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Iron Range: Minnesota Building America

Below is a list of broadcasts scheduled to air in the next 60 days on any of our three channels.

Previously aired Wednesday October 22nd
It's hard to underestimate the importance of Minnesota's Iron Range in building America. Iron from the Range is found in everything from the grand structures of the Empire State Building and California's Bay Bridge to the day-to-day tools of life such as electrical lines and, even, iron-fortified bread. The underpinnings of America would not be possible without the profound contributions of the iron miners and other workers who came from 46 different ethnic backgrounds. The Range was a veritable melting pot in the early days of the 20th century. Italians, Macedonians, Finns, Slovaks, to name just a few, all worked together to get the rich iron ore out of the ground and on its way to the U.S. 's steel factories. Meanwhile, Jewish families emigrated to the area to keep Main Streets alive and to keep Rangers in the basics of clothes and food. Only one synagogue remains on the Range as a testament to Jews presence in this remote area. Other cultural heritages such as the Finns- live on in active organizations like the Kaleva Hall in Virginia. And while the Range is deeply significant to America's history, it is not a relic. The Range is alive today, despite the many boom and bust cycles that have buffeted the iron industry. Today's Range has repurposed many of the old pit mines and turned them into fishing lakes. The man-made tailings hills changed the contours of the landscape and helped create vacation spots. Tourism is one aspect of the modern Range, but so is scientific exploration. In one of the oldest mines on the Range some of the newest technological advances are being pursued to discover the origins of the Universe. And keeping to its roots, taconite mining continues to keep the Range humming and the dollars coming in. Without this 100-mile long, 10-mile wide strip of land in Northern Minnesota, the United States would doubtless be a different place. Co-produced with the Minnesota Humanities Center.
56 minutes long
tpt Channel 2.1

No upcoming airings of this
episode on this channel.

tpt Life Channel 2.3

No upcoming airings of this
episode on this channel.


This list includes any broadcasts that aired in the past 2 months on any of our three channels.

Previously aired Wednesday October 22nd
It's hard to underestimate the importance of Minnesota's Iron Range in building America. Iron from the Range is found in everything from the grand structures of the Empire State Building and California's Bay Bridge to the day-to-day tools of life such as electrical lines and, even, iron-fortified bread. The underpinnings of America would not be possible without the profound contributions of the iron miners and other workers who came from 46 different ethnic backgrounds. The Range was a veritable melting pot in the early days of the 20th century. Italians, Macedonians, Finns, Slovaks, to name just a few, all worked together to get the rich iron ore out of the ground and on its way to the U.S. 's steel factories. Meanwhile, Jewish families emigrated to the area to keep Main Streets alive and to keep Rangers in the basics of clothes and food. Only one synagogue remains on the Range as a testament to Jews presence in this remote area. Other cultural heritages such as the Finns- live on in active organizations like the Kaleva Hall in Virginia. And while the Range is deeply significant to America's history, it is not a relic. The Range is alive today, despite the many boom and bust cycles that have buffeted the iron industry. Today's Range has repurposed many of the old pit mines and turned them into fishing lakes. The man-made tailings hills changed the contours of the landscape and helped create vacation spots. Tourism is one aspect of the modern Range, but so is scientific exploration. In one of the oldest mines on the Range some of the newest technological advances are being pursued to discover the origins of the Universe. And keeping to its roots, taconite mining continues to keep the Range humming and the dollars coming in. Without this 100-mile long, 10-mile wide strip of land in Northern Minnesota, the United States would doubtless be a different place. Co-produced with the Minnesota Humanities Center.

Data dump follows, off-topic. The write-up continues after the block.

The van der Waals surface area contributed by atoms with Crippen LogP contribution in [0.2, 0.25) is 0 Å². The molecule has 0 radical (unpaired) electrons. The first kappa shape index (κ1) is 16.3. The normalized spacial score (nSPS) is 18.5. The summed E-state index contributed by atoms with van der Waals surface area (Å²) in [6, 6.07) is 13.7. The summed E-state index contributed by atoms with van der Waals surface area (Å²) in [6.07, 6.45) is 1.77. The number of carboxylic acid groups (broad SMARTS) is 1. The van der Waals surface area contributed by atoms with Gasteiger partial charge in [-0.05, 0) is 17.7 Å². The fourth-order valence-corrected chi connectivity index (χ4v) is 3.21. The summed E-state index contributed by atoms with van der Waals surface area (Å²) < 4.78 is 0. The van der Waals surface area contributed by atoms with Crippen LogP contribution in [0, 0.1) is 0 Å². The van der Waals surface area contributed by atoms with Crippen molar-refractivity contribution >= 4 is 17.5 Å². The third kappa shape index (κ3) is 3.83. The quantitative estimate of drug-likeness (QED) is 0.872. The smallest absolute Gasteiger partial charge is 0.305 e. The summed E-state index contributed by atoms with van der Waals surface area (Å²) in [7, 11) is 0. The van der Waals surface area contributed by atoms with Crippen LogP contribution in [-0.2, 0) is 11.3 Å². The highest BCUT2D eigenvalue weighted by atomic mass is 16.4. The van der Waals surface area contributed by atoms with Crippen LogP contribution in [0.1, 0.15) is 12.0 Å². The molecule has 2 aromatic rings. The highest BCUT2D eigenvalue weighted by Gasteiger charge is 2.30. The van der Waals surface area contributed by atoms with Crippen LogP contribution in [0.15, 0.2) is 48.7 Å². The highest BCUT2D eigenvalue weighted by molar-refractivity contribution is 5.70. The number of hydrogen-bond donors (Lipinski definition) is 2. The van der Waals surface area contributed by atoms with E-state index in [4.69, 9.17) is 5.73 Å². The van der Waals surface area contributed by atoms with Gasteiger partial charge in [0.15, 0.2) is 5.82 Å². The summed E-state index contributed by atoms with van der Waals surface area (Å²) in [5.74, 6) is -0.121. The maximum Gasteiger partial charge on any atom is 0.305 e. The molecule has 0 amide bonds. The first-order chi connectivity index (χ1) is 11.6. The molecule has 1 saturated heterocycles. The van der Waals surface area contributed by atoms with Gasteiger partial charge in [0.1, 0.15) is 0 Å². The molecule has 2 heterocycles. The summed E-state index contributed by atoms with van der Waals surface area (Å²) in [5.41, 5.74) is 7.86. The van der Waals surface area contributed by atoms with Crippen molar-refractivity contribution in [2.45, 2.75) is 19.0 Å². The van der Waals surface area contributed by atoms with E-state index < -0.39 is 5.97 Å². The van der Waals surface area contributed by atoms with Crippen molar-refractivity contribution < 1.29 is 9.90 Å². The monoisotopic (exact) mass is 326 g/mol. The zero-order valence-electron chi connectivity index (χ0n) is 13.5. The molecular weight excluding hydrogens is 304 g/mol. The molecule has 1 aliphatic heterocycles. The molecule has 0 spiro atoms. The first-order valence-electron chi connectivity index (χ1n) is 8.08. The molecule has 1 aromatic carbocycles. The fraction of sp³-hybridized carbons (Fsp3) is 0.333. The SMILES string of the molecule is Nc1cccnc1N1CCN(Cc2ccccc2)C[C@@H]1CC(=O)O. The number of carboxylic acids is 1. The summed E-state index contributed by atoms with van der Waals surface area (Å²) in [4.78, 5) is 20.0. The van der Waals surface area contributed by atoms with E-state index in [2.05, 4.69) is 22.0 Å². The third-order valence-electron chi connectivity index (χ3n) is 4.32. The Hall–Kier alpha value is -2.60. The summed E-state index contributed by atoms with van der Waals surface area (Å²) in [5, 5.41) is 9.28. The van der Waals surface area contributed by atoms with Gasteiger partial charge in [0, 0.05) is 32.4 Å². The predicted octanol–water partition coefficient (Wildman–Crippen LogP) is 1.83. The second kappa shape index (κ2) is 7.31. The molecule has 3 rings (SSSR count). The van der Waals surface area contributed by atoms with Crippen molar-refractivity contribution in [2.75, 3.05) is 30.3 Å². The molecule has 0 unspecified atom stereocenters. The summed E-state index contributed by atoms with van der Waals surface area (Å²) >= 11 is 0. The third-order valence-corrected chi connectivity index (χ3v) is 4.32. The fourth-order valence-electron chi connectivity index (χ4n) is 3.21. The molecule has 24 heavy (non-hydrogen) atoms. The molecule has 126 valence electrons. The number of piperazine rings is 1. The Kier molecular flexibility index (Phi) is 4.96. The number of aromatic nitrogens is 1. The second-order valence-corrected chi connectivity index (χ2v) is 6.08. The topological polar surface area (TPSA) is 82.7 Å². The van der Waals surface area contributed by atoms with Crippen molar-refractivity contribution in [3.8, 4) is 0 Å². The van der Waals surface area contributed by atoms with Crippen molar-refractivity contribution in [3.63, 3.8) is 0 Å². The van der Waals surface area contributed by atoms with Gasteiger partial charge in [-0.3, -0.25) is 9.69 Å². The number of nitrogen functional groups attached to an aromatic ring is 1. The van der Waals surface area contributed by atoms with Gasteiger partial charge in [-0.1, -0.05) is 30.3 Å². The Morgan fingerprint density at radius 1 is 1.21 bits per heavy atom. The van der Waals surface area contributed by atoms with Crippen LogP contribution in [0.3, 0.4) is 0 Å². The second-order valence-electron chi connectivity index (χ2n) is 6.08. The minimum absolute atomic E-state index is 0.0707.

56 minutes long
tpt Channel 2.1

No previous airings of this
episode on this channel.

tpt Life Channel 2.3

No previous airings of this
episode on this channel.



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